MOST Africans with an indefatigable interest in the political affairs of their continent will remember Margaret Dongo, a former Member of the Zimbabwean House of Assembly.
They will probably remember her mostly for her unforgettable quips at what was once her beloved political party Zanu PF.
During the long period of the bloody liberation war in what was then Rhodesia, she carried a gun on behalf of Zanla, that party’s military wing.
She was fairly young then, about 16-years-old. But so were many other female combatants, including a fictitious freedom fighter named Flame, the film of the same name made a few years ago, in an undisguised tribute to the women and girls who were active in the war against white oppression.
Dongo was among the women — most prominent among them, Teurai Ropa Nhongo (Mujuru) — who eventually became MPs from 1980. Dongo made it in 1990, but Mujuru is today the Vice-President of the republic.
Her husband, himself a guerilla and the former commander of the army, Rex Nhongo or Solomon Tapfumaneyi Mujuru, died recently in an inferno on his farm outside Harare.
Foul play was suspected. But he was buried at the Heroes Acre in Harare.
Yet since Dongo fell out with her party years ago, she may not rate burial at The Acre.
Her most celebrated episode was when, after being kicked out of the party, she lost her seat. But in a by-election in her constituency against a candidate of her former party, she lost.
She did not take the defeat lying down, but went to court — hammer and tongs. The court decided Zanu PF had played dirty tricks — she had proved it.
One of her famous jibes against her party was that most of the men in the party were as good as “Mugabe’s wives”: they would not challenge him for any of what she thought were his failures in the leadership of the party or the government.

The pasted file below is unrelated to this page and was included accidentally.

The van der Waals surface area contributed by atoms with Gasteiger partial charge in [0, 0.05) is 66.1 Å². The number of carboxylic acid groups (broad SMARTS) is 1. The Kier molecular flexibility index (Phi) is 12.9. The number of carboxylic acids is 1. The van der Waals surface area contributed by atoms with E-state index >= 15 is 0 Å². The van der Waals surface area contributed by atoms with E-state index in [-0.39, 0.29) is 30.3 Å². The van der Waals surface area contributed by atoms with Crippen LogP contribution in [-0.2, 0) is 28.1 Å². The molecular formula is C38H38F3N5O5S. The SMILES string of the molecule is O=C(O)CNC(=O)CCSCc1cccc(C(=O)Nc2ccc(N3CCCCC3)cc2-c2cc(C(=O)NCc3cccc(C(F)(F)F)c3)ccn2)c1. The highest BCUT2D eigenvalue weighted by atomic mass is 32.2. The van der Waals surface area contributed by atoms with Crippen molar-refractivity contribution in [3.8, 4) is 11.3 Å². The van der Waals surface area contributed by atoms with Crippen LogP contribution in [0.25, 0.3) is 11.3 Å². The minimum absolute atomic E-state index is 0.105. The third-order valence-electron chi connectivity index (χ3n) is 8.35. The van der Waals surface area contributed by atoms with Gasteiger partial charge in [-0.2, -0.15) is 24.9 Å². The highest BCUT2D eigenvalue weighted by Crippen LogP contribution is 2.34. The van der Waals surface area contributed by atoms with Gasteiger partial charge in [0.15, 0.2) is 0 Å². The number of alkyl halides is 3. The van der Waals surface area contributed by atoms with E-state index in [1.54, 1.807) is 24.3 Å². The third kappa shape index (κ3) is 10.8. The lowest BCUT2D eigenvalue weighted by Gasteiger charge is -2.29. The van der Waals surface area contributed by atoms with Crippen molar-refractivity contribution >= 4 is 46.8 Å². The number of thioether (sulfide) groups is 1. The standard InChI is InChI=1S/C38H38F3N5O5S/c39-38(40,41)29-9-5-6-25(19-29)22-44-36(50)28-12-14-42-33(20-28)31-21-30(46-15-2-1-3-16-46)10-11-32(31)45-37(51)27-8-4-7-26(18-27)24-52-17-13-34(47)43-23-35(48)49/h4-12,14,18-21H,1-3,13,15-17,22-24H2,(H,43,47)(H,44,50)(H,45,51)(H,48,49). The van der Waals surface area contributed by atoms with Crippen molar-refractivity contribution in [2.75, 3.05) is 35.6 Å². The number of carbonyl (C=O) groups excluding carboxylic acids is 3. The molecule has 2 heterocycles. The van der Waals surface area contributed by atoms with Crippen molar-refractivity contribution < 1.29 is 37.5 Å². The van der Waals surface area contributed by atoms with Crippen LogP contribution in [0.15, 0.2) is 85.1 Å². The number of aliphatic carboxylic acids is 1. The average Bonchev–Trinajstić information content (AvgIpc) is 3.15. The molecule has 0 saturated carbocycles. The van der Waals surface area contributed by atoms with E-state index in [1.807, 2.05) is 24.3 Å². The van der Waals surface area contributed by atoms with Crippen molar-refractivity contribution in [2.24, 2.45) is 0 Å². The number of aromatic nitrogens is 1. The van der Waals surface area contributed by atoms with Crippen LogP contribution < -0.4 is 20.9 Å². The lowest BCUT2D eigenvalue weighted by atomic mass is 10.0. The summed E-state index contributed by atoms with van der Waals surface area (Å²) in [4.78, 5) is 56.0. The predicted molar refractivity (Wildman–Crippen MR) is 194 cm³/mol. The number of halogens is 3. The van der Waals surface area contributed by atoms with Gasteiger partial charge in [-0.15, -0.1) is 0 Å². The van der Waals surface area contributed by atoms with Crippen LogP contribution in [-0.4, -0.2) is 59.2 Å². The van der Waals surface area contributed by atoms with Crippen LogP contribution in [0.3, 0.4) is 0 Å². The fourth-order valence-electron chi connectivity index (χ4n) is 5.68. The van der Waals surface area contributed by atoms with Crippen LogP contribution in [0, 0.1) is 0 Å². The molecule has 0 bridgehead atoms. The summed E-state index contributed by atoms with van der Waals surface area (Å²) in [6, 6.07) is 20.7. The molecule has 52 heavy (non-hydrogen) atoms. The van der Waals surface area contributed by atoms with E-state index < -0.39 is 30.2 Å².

Dongo did return to Parliament as an independent. Many of her former colleagues in Zanu PF respected her enough to doff their caps to her when they happened to meet her in or out of Parliament.
Eventually, she sort of gave up politics and went to the Unites States to study for a degree. She lives a fairly quiet life in Harare, but will occasionally speak out against this or that action of the government and her former party.
I doubt that she attended Mugabe’s lavish inauguration in Harare. Many other Zimbabweans did not attend — for the same reason. They believed there was something “dirty” in Mugabe’s victory.
We shall never know, will we? Morgan Tsvangirai’s decision not to pursue the matter was probably the most dignified way in which to end the farce. Many citizens, though, were miffed that Mugabe seemed to lack magnanimity in victory.
He was reported as saying Tsvangirai could “go hang”. He has said the same of the Western leaders for imposing sanctions on him and his minions.
For many of us in Zimbabwe that language is unworthy of a head of state. But there are those who insist that Mugabe often forgets he is not a guerilla leader in a bush war anymore.
Some have commented in the same vein on his reported comments on Nelson Mandela and how, after the ANC’s electoral victory, he accommodated the former architects of apartheid.
He also used some pretty rough language to describe his former colleague in the struggle, Edgar Tekere, when they faced off in the presidential election after their fallout.
But mostly, critics focus on Mugabe’s apparent habit to refuse to accommodate other people’s views — unless he can find a way to sabotage them, as he did with Tsvangirai.
His relationship with Enos Nkala, a founder-member of the original Zanu who died recently, was characterised by the same explosive uncertainties.
Once he had taken over the party from Ndabaningi Sithole, Mugabe’s style became authoritarian.
That is why many fear for the future of Zimbabwe. Unless old comrades from the old days prevail on him to focus on Zimbabwe, not on Mugabe, there could be much upheaval ahead.
- Bill Saidi is a writer based in Harare
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